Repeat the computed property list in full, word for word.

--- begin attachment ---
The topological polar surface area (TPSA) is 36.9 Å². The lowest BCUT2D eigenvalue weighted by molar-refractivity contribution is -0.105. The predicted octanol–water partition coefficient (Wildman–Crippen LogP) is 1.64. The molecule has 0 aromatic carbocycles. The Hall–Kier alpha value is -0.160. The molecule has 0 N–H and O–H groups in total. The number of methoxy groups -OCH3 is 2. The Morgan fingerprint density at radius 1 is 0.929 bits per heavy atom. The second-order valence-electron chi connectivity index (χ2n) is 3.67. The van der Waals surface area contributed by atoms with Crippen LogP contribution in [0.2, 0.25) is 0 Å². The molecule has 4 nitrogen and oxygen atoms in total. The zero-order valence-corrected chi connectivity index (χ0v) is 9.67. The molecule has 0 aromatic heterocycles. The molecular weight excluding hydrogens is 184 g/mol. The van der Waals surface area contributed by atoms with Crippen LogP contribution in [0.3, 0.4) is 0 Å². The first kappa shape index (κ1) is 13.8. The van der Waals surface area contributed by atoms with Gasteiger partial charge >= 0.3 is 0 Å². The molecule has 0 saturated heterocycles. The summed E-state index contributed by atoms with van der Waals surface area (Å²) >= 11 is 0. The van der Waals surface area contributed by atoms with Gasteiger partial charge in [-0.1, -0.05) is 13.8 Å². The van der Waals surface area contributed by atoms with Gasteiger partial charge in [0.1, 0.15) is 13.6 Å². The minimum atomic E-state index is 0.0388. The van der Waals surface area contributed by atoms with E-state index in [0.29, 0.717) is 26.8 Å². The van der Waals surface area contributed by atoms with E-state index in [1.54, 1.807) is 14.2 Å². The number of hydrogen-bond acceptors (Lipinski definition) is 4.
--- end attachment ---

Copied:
The topological polar surface area (TPSA) is 36.9 Å². The lowest BCUT2D eigenvalue weighted by molar-refractivity contribution is -0.105. The predicted octanol–water partition coefficient (Wildman–Crippen LogP) is 1.64. The molecule has 0 aromatic carbocycles. The Hall–Kier alpha value is -0.160. The molecule has 0 N–H and O–H groups in total. The number of methoxy groups -OCH3 is 2. The Morgan fingerprint density at radius 1 is 0.929 bits per heavy atom. The second-order valence-electron chi connectivity index (χ2n) is 3.67. The van der Waals surface area contributed by atoms with Crippen LogP contribution in [0.2, 0.25) is 0 Å². The molecule has 4 nitrogen and oxygen atoms in total. The zero-order valence-corrected chi connectivity index (χ0v) is 9.67. The molecule has 0 aromatic heterocycles. The molecular weight excluding hydrogens is 184 g/mol. The van der Waals surface area contributed by atoms with Crippen LogP contribution in [0.3, 0.4) is 0 Å². The first kappa shape index (κ1) is 13.8. The van der Waals surface area contributed by atoms with Gasteiger partial charge >= 0.3 is 0 Å². The molecule has 0 saturated heterocycles. The summed E-state index contributed by atoms with van der Waals surface area (Å²) >= 11 is 0. The van der Waals surface area contributed by atoms with Gasteiger partial charge in [-0.1, -0.05) is 13.8 Å². The van der Waals surface area contributed by atoms with Gasteiger partial charge in [0.1, 0.15) is 13.6 Å². The minimum atomic E-state index is 0.0388. The van der Waals surface area contributed by atoms with E-state index in [0.29, 0.717) is 26.8 Å². The van der Waals surface area contributed by atoms with E-state index in [1.54, 1.807) is 14.2 Å². The number of hydrogen-bond acceptors (Lipinski definition) is 4.